Still sounds simple, right?

My next disability cheque is spoken-for. I need to pay the February rent. If I put a stop on that payment, my present landlord would be a bit irate, even if I explained the circumstances, which would go something like this:

“I need a money order to give to the next landlord, but I have already paid last month’s rent here—is there some reason why I can’t do that, (skip a month and pay the next, even though I have not been officially accepted into the next building) and come back and pay next month’s rent, and then, a month after that, use my next disability cheque to pay the first month’s rent over there?”

I suspect the answer would be, “How do we know that you will come back next month, not stiff us, not force us to go for an eviction, and leave us with a month in arrears, you’re safely out of the building and we are now forced to make a decision…hire a skip tracer, and try and collect through the credit agency or small claims court? Or just let you screw us and forget about it?”

So I'm being profiled, right? Or punished for the crime of some other poor working or disabled slob...right? (We all look the same to you, right?)

Sometimes a simple ‘no’ would suffice, ladies and gentlemen, but there is still more.

While the rents are about the same, in the new building they have electrical meters for each unit. It’s an extra charge. They require tenant insurance for all tenants, that’s an extra charge. My income is low enough on ODSP and the income from my books is still in the small but developing stage—and you know all about how much fun that is (on ODSP) from a prior blog post on that subject.

There are one or two other considerations, but simply telling someone ‘if you don’t like it then why not just move’ doesn’t really take facts, circumstances, needs and capabilities into account.

Simple people give simple answers. One is well advised to think it through, get all the facts, (and I have no idea what tenant’s insurance would cost, nor the electricity) so essentially I am done for the time far as I know, or until we get more information, or something in the equation changes for the positive.

We’re still not done yet.

What, the average reader may ask, is the problem with the ODSP/Ministry sending the rent to the landlord? Even though my credit is good, and I am a responsible adult and not a spoiled brat?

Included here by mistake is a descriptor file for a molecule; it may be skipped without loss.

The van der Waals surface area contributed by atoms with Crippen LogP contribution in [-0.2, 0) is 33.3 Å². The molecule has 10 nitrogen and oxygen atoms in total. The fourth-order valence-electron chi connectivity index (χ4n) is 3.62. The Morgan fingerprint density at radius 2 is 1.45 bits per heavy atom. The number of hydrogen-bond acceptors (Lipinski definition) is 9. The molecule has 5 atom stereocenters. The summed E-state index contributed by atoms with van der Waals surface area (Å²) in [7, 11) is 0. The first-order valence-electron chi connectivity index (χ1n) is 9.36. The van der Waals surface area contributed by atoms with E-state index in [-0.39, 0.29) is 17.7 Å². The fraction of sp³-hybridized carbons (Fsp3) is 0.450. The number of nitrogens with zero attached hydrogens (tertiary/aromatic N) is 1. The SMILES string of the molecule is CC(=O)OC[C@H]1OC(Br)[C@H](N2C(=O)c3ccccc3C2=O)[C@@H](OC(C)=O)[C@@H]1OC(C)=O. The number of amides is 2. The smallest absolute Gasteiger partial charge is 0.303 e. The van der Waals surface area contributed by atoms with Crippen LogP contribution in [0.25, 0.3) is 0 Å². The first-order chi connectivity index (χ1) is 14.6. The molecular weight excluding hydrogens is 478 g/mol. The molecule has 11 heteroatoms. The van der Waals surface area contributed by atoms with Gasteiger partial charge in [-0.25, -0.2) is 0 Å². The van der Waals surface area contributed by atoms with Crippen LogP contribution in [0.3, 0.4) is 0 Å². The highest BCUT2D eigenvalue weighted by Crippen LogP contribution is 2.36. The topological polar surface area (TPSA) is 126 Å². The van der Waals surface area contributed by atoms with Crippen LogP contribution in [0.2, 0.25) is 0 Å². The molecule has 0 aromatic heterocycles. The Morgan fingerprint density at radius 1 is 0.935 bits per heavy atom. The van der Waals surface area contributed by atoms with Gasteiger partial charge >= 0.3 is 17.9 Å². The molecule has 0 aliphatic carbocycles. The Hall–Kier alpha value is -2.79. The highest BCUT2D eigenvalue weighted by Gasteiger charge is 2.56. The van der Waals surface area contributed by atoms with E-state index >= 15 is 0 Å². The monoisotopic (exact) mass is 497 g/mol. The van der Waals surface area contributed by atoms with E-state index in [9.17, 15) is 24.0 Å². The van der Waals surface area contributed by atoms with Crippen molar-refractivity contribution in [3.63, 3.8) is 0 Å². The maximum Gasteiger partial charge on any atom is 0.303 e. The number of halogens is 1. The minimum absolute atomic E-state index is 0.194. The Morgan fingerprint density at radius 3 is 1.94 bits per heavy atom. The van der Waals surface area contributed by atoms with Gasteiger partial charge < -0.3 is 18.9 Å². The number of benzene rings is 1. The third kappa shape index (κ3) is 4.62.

Answer: "Since when did I develop a cognitive disorder...???!!!" 

"Oh, well, Mister Shalako...we're just trying to help you, but if you don't want our help..."

(Yeah, what then, and thanks for the implied threat, incidentally.)

Answer: at some point there may be a noise problem, a bedbug or cockroach problem, an abusive neighbour, and the ODSP social worker will ask certain questions.

“Have you spoken to the landlord, the police, the animal control people, the building superintendent, have you been feeling all right lately, are you sure there really is a problem and you’re not just blowing it all out of proportion, you only just moved in there, etc, etc, etc….ad infinitum, ad nauseam…have you been taking the meds, are you sure you don’t want to speak to nice Mr. doctor-man, etc, etc.”

Here is the truth, ladies and gentlemen: landlords love having disabled residents. They get their cheques every month, straight from the Ministry. The client gets what’s left.

The landlord doesn’t care if you have electricity, they don’t care if you have a phone, or the internet, (essential to my business), they don’t care if you starve or line up three and four times a month at the food bank.

The landlords, in collusion with their government cronies of all political shades and stripes, will do everything to ensure a profit for their shareholders. And they don’t give a rat’s ass what happens to you.

For some reason, the disabled are not well represented among their ranks, although they have a few pets that they trot out from time to time for the photo-opportunity that goes along with every fresh, glowingly-positive and completely bogus policy or program announcement this government makes.

And now you know all about it.

The young man with his twelve dollar an hour wage also faces certain challenges, and I think it’s fair to say that none of us at the lower end of the income scale has it exactly easy.